Autumn 2003 Issue 45
It is with the deepest regret and sadness that I begin this editorial with the announcement of the death of Elizabeth Martin, Senior Photographic Conservator. Liz had been with the Museum for many years and was greatly respected for her professional skills and knowledge of the collections. She shared her skills freely and willingly with conservators and students and was a popular member of the Department. She will be deeply missed by her friends and colleagues.
‘Regions’ are on the government agenda for museums. The first round of money is available for the creation of regional hubs, and national museums are being encouraged to share skills and expertise to help create centres of regional excellence. Raising awareness of the nationally important items and collections spread throughout the country, in local or regional museums, within churches and other heritage properties, through exhibitions such as 'Gothic: Art for England 1400-1547' is just one of the ways that Nationals can contribute. Several of the papers in this Journal focus on the development of the Gothic exhibition and the associated preparatory conservation work. They highlight the skills and expertise that conservators and scientists bring to an exhibition team. Preparation of any exhibition takes many years, but when it includes the removal of stained glass windows and tomb effigies from their original church settings it takes significantly more planning and organisation. Conservators have travelled the length and breadth of the country assessing the condition of items, advising on their transportation and subsequent display mountings. As part of the Gothic team, they have contributed their professional skills, not only to ensure the objects are cared for but also to build the trust and confidence of local communities. Whilst the curators highlighted the national or cultural importance of the pieces, the conservators provided reassurance that they would be cared for to the highest standard throughout the loan to the V&A. We hope that the new relationships formed during the preparation of the Gothic exhibition will be maintained and developed in the future.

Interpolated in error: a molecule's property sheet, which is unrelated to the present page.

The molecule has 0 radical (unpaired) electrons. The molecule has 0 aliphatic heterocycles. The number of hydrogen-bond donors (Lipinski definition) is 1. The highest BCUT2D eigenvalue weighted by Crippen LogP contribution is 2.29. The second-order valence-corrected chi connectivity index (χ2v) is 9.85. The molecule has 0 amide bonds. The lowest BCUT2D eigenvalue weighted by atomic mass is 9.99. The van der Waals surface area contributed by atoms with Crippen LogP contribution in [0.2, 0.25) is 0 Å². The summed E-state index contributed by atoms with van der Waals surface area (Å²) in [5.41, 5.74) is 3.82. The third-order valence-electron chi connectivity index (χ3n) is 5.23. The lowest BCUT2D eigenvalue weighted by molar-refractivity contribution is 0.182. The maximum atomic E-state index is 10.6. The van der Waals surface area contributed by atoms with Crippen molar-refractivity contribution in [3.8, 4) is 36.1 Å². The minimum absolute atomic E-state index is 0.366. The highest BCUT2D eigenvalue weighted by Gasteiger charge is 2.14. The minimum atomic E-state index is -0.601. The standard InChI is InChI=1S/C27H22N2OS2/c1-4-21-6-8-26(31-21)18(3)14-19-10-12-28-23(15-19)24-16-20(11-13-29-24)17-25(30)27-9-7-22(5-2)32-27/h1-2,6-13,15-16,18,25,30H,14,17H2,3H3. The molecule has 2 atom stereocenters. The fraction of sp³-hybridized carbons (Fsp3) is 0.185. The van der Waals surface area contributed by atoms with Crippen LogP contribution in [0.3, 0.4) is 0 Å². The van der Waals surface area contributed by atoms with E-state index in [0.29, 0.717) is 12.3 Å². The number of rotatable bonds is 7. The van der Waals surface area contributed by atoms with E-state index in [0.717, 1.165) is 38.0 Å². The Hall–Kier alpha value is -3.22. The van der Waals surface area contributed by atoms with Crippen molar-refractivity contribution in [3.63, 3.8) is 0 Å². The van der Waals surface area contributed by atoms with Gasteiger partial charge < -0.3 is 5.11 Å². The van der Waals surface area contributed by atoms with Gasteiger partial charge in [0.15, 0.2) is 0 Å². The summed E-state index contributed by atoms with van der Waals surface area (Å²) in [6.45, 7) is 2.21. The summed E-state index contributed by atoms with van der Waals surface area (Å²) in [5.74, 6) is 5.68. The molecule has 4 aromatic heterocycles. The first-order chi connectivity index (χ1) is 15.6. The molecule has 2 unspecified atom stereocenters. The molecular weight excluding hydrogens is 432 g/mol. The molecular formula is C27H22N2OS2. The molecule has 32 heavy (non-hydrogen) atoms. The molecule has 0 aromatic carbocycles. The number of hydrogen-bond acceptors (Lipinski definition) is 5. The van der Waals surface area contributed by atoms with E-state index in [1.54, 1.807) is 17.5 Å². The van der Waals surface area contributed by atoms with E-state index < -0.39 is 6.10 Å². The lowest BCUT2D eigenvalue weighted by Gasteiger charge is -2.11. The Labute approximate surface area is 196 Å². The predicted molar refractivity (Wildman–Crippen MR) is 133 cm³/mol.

The V&A Conservation Summer School in Derby is a more conscious and direct way in which the Department is involved in the Regions. As the article by Professor Trevor Brown highlights, there is a need for skills and expertise from Nationals to be made locally available to regional groups. As a contributor, I was struck by the commitment of the participants to make a positive difference to the care of their collections. Providing access to our specialist knowledge of materials is invaluable for a local museum without a conservator and a limited budget. Acknowledging the regional need for conservation articles to be published in general heritage journals, rather than exclusively in specialist conservation journals, will influence our approach to publications in the future.
Finally, I would like to end on some good news. I am delighted to announce the promotion of Shayne Rivers of Furniture Conservation to Merit Band 3 and Joanne Whalley, Metals Conservator to Band 4. Both thoroughly deserve this recognition of their professionalism, quality of work and contribution to the Museum.